His tweet about Hebrew inspiring a revival of Sanskrit has been retweeted 1,275 times and liked 1,982 times. The ones about Netanyahu have been retweeted a few hundred times.
Saxena drafts his tweets on a Word document – sometimes hundreds on a given theme. "The first thing I try is to make them informative and not controversial or humorous," he says. Then he forwards them to his friends – his core team of 50 people. On a group chat, they write their views and choose hashtags.

Anshul Saxena at a pro-Israel event he organized on a south Delhi street corner, where he handed out local dishes to passersby, January 2018.
Anshul Saxena at a pro-Israel event he organized on a south Delhi street corner, where he handed out local dishes to passersby, January 2018.Manu Misra

"There are groups on Twitter, WhatsApp, social media .... Each person has 500 to 1,000 people, some are in 100 to 200 groups," he says. "Theyre all pro-Israeli as well. So ... it keeps getting forwarded and circulated on social media."
In the summer of 2015, when Modi announced plans to visit Israel, tens of thousands of people (both Israelis and Indians – largely Hindus – in India and the diaspora) celebrated India-Israel brotherhood, and condemned the Palestinians, Pakistanis and Muslims in general. There were flags, quotes and memes. #IndiaWithIsrael trended a second time within a few days when India abstained from a July vote against Israel at the UN refugee agency, the UNHCR.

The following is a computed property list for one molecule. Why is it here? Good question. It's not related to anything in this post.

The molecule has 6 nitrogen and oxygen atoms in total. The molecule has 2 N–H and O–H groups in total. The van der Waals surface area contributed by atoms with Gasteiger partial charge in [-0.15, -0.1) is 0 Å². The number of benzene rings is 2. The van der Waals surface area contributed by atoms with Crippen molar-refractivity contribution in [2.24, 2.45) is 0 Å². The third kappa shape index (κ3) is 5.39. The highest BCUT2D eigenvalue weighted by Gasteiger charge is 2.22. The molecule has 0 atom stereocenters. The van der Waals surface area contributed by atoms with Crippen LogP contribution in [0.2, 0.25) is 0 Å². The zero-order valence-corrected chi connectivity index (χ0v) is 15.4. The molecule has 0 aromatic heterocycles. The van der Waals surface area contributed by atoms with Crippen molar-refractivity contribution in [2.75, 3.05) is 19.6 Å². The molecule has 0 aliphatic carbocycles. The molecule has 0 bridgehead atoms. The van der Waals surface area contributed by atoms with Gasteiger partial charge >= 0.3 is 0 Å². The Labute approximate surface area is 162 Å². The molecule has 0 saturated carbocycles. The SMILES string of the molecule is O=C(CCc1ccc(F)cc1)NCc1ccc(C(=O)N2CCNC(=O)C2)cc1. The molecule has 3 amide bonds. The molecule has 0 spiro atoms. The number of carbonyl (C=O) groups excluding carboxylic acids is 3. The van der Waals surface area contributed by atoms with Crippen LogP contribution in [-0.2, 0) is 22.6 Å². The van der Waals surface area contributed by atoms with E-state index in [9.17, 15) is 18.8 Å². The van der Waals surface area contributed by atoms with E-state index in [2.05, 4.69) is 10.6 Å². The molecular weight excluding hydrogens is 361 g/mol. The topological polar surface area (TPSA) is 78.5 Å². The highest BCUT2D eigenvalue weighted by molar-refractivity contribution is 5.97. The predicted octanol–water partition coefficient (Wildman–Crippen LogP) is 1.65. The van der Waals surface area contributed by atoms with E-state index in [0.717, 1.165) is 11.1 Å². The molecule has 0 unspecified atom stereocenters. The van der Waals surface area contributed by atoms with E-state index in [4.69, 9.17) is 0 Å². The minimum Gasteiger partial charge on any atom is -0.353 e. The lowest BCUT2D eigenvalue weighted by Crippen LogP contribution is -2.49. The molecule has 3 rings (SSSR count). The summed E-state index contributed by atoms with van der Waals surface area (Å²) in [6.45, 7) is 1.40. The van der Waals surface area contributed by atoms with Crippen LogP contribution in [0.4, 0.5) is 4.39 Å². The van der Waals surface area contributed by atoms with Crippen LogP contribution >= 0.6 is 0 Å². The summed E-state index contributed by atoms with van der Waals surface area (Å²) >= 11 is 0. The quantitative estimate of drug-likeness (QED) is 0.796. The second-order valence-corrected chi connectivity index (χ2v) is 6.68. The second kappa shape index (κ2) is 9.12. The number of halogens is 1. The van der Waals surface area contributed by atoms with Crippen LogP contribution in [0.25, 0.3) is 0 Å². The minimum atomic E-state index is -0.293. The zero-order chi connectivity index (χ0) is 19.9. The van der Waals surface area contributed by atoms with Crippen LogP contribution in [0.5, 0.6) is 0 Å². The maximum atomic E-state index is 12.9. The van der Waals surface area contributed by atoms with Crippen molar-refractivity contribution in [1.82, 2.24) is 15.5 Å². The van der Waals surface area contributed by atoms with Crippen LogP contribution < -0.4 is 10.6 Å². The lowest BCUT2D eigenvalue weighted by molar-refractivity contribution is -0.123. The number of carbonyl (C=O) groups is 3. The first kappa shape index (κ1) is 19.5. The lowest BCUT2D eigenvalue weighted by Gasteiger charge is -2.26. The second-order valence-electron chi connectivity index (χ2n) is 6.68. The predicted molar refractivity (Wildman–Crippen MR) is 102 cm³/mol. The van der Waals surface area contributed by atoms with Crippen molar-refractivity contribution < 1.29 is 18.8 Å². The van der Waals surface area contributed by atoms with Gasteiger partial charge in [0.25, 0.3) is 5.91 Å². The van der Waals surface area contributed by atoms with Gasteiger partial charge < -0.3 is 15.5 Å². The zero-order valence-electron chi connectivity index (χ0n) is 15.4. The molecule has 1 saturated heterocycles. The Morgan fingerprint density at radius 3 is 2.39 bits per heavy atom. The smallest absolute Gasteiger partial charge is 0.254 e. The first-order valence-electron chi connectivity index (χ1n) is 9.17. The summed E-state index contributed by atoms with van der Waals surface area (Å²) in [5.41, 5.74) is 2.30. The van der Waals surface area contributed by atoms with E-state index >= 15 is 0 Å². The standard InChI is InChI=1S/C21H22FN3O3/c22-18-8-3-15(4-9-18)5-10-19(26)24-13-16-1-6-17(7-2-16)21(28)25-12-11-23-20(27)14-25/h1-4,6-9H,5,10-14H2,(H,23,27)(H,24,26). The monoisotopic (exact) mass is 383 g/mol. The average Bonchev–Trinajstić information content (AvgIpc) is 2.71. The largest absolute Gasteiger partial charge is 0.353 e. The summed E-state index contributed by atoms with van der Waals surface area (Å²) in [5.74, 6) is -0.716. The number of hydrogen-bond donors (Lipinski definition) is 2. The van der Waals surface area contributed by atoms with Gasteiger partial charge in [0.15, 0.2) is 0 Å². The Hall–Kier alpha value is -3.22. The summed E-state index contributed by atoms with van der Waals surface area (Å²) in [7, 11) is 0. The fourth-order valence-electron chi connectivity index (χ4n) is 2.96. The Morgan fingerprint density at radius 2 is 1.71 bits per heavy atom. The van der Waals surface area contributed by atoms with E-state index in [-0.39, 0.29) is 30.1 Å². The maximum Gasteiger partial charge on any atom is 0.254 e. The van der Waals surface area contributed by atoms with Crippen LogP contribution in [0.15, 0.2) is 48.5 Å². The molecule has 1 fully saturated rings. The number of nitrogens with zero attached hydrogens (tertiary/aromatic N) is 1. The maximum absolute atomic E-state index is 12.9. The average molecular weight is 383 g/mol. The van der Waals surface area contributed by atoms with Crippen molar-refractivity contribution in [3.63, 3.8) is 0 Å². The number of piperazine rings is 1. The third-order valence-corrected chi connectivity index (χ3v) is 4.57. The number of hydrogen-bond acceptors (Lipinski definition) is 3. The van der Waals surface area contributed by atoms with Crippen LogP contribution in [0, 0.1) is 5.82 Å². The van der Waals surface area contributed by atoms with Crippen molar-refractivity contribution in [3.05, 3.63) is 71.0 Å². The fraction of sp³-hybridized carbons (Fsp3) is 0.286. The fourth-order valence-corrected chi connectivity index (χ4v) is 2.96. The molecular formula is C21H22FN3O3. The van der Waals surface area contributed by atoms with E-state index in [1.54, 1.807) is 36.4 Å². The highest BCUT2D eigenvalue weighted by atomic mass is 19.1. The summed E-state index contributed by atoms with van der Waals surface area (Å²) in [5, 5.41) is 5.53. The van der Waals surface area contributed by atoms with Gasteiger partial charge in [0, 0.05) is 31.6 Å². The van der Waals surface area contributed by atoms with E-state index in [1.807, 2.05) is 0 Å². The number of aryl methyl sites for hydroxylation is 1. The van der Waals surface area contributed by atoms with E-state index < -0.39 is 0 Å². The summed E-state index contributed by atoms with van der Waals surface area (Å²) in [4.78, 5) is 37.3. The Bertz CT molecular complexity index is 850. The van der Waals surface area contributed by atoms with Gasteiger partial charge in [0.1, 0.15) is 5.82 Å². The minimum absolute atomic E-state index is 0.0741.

Over the next two years, Saxena campaigned for #WorstIranDeal (Iran Nuclear Deal is not only Threat to our friend @Israel but for the whole World, he tweeted), and #IndiaAgainstPalestinianTerror (I started it in the evening, but it failed, so I started again the next day, only then did it become successful).
Looking beyond Pakistan
In 2016, when Reuven Rivlin visited India, Saxena introduced #IndiaWelcomeIsraelPres. Last month, when the Palestinian ambassador to Pakistan was seen in a photo at a public event with Hafiz Saeed, considered the mastermind of the 2008 Mumbai terror attacks, Saxena pushed #ShameOnPalestine. All of these hashtags trended in India.